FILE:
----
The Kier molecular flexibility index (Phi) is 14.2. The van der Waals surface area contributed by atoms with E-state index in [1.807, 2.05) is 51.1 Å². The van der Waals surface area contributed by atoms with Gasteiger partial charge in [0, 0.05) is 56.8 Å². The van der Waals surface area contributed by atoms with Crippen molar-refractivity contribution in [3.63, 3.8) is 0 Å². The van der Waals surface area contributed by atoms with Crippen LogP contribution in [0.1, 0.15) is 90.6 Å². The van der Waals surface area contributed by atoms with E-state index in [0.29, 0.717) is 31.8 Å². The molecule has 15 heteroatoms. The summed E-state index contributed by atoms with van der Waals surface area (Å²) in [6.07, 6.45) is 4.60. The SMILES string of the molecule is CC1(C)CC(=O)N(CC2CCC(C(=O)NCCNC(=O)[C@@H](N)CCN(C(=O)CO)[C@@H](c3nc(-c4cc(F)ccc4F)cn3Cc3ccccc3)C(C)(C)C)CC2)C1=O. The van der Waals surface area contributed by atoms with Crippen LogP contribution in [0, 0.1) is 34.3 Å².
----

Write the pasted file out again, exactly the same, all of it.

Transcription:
The Kier molecular flexibility index (Phi) is 14.2. The van der Waals surface area contributed by atoms with E-state index in [1.807, 2.05) is 51.1 Å². The van der Waals surface area contributed by atoms with Gasteiger partial charge in [0, 0.05) is 56.8 Å². The van der Waals surface area contributed by atoms with Crippen molar-refractivity contribution in [3.63, 3.8) is 0 Å². The van der Waals surface area contributed by atoms with Crippen LogP contribution in [0.1, 0.15) is 90.6 Å². The van der Waals surface area contributed by atoms with E-state index in [0.29, 0.717) is 31.8 Å². The molecule has 15 heteroatoms. The summed E-state index contributed by atoms with van der Waals surface area (Å²) in [6.07, 6.45) is 4.60. The SMILES string of the molecule is CC1(C)CC(=O)N(CC2CCC(C(=O)NCCNC(=O)[C@@H](N)CCN(C(=O)CO)[C@@H](c3nc(-c4cc(F)ccc4F)cn3Cc3ccccc3)C(C)(C)C)CC2)C1=O. The van der Waals surface area contributed by atoms with Crippen LogP contribution in [0, 0.1) is 34.3 Å².